There’s a lot of talk these days about sustainable agriculture. Many of the practices recognized as sustainable are based on older, if not ancient, farming methods now gaining favor through scientific analysis and proven performance.
What constitutes “Sustainable Agriculture?”
Delve only a bit into the subject and it is clear there are many ways to define sustainable agriculture, but for the purposes of The Dirt we’ll borrow a rather concise definition which says the term “describes farming systems that are capable of maintaining their productivity and usefulness to society indefinitely.”
In order to achieve that status of sustainability, a system must be “resource conserving, socially supportive, commercially competitive, and environmentally sound.” In other words, it has to not only still exist, but be viable, even thriving, for future generations.
Sustainability combines awareness, and if possible, adherence to following methods observed in nature itself. It’s a bow to lessons learned when nature was more or less ignored, such as in the Dust Bowl era in the 1930s. Careful study of that catastrophe made it clear that wholesale removal of the native grasslands and lack of understanding prevailing wind patterns led to highly-stressed, non-resilient swaths of American topsoil being, quite literally, blown away.
What are sustainable agriculture practices?
There is no hard and fast rule for making a farming operation sustainable. There is, however, an array of practices that can be adopted according to each site’s particular parameters.
Crop rotation keeps weeds, insects, and soil-borne pathogens from gaining an intractable hold on a field. By increasing the diversity of life on a field, crop rotation provides alternate sources of soil nitrogen, reduces soil erosion and enhances water quality.
Integrated pest management uses natural methods such as habitat manipulation, modified cultural practices, biologic controls, and planting of resistant crop varieties or decoy barriers to control insect infestation. These methods either reduce the need for pesticides to just a tightly-targeted application or eliminate it altogether.
Animal or green manures enhance soil organic matter (SOM), a key indicator of soil quality. Well-composted animal manure and cover cropping that is turned under to feed the soil before planting a cash crop not only enhances SOM, but deters soil erosion and soil compaction and increases the soil’s ability to retain water.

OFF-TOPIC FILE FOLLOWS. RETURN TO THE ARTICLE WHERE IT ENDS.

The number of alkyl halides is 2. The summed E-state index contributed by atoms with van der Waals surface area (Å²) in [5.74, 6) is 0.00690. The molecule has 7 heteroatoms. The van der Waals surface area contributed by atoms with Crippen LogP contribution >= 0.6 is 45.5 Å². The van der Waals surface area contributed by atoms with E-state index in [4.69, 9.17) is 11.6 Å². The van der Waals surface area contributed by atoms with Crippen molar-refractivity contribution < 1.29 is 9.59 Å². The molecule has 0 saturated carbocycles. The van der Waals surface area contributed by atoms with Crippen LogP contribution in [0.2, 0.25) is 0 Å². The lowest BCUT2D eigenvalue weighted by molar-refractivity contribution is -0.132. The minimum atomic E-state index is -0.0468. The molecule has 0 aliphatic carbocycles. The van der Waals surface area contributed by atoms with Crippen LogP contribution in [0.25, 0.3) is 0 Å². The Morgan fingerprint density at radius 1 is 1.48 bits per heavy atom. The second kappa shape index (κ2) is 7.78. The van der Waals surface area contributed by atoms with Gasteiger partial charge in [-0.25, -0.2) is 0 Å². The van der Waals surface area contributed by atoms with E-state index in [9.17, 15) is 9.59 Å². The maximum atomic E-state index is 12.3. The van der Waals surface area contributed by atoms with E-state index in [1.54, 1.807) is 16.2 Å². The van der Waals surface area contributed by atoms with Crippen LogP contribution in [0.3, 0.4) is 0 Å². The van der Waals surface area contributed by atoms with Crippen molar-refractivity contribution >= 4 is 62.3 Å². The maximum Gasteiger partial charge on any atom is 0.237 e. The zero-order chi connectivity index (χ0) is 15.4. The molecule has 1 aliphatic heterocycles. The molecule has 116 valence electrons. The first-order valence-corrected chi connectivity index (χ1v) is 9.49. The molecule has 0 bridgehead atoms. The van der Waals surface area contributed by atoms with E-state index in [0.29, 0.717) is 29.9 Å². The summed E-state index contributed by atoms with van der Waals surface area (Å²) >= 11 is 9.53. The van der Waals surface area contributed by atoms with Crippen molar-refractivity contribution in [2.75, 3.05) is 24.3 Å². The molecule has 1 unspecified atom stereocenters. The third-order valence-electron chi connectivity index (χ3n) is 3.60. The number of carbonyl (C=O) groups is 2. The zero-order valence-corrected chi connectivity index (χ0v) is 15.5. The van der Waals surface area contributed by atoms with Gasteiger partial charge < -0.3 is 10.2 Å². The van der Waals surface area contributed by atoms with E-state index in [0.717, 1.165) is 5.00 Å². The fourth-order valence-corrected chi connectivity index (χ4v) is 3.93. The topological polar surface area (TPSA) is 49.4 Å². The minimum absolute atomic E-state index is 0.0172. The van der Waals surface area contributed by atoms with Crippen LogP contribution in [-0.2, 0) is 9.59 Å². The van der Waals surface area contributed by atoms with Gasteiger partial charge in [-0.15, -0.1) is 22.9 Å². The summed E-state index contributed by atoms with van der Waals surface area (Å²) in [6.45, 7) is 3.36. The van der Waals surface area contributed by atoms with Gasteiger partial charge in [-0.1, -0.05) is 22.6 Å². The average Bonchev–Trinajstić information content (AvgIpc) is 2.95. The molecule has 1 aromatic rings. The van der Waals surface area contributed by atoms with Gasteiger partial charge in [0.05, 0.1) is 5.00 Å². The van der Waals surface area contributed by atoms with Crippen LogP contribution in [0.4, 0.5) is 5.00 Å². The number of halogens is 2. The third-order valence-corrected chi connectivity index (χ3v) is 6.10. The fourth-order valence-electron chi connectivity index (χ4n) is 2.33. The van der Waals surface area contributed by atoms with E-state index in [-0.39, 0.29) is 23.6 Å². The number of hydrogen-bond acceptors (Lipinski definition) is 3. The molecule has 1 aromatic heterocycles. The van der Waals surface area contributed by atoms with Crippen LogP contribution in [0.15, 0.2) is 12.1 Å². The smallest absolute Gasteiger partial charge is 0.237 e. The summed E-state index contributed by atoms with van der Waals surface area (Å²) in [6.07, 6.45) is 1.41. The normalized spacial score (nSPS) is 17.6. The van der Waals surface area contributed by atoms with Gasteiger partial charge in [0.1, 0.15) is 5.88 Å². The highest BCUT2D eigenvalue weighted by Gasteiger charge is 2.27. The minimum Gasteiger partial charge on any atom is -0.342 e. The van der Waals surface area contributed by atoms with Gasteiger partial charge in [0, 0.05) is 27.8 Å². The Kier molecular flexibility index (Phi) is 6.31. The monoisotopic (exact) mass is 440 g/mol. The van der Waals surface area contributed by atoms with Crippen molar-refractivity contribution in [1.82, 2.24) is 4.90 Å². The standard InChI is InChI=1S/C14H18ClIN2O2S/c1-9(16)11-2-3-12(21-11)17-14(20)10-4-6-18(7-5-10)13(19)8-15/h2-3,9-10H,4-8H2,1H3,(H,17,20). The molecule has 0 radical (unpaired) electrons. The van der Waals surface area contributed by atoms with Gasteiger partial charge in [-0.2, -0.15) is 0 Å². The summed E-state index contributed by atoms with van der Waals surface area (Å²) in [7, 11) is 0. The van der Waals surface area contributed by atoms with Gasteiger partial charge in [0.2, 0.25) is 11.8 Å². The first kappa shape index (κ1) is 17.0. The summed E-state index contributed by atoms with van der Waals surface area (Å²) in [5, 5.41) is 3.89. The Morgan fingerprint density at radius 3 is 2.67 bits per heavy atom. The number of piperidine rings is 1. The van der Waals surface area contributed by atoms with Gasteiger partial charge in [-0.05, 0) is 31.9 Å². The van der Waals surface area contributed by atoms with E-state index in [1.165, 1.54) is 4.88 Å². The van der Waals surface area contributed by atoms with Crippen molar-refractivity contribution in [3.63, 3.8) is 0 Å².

Reduced or no-till cultivation maintains the integrity of the soil and, given time, has been shown to increase yields as much as 30% over conventional practices.
One way or the other, it all comes down to the soil.
Soil quality is defined by the USDA-NRCS as the “continued capacity of soil to function as a vital living ecosystem that sustains plants, animals and humans.” Healthy soil is defined as a stable system with resilience to stress, high biological diversity and high levels of nutrient cycling. Specifically, SOM has the ability to supply the macro and micro nutrients to promote soil fertility.
Sustainable agriculture preserves biodiversity, maintains soil fertility and water purity, conserves and improves the chemical, physical and biological qualities of the soil, recycles natural resources and conserves energy.
Here in the Skagit Valley, you can easily see one of the more evident markers of soil quality, soil organic matter: The darker the topsoil, the higher the levels of SOM.
Which brings us to, how sustainable does it have to be?
Conventional farming relies on petrochemical fertilizers and pesticides, as well as more mechanized, full-till cultivation methods. Organic farming can only be certified-organic by eliminating petrochemicals and using only organic fertilizers, herbicides and pesticides. Go further along the path of sustainability and you encounter an agricultural philosophy known as biodynamic or permaculture that sees the entire farm as an integrated (frequently closed-loop) whole—Beacon Food Forest on Beacon Hill in Seattle or the Puget Ridge Edible Park in West Seattle are prominent examples.
But, does that mean only certified organic farming or beyond is sustainable?
No; it is best to consider sustainability as a working spectrum. Here in the Skagit Valley, many farmers are using sustainable agriculture practices even though they would characterize their operations as conventional. Making the transition to sustainable agriculture is a process, typically requiring a series of small, economically realistic steps. The wonderful thing is each step makes a positive difference. Perhaps it’s a cover crop or using mulches, crop rotation or integrated pest management. Whatever the method adopted, it is one step further on the continuum of sustainability.
And when all’s said and done, isn’t that exactly where we want to be?
The Dirt is a collaborative effort by the SPF team, but the vast majority of research and writing is done by SPF volunteer Teresa Bennett. We are grateful for the care and hard work Teresa puts into each edition of The Dirt, and we hope you enjoy reading the fruits of her labor!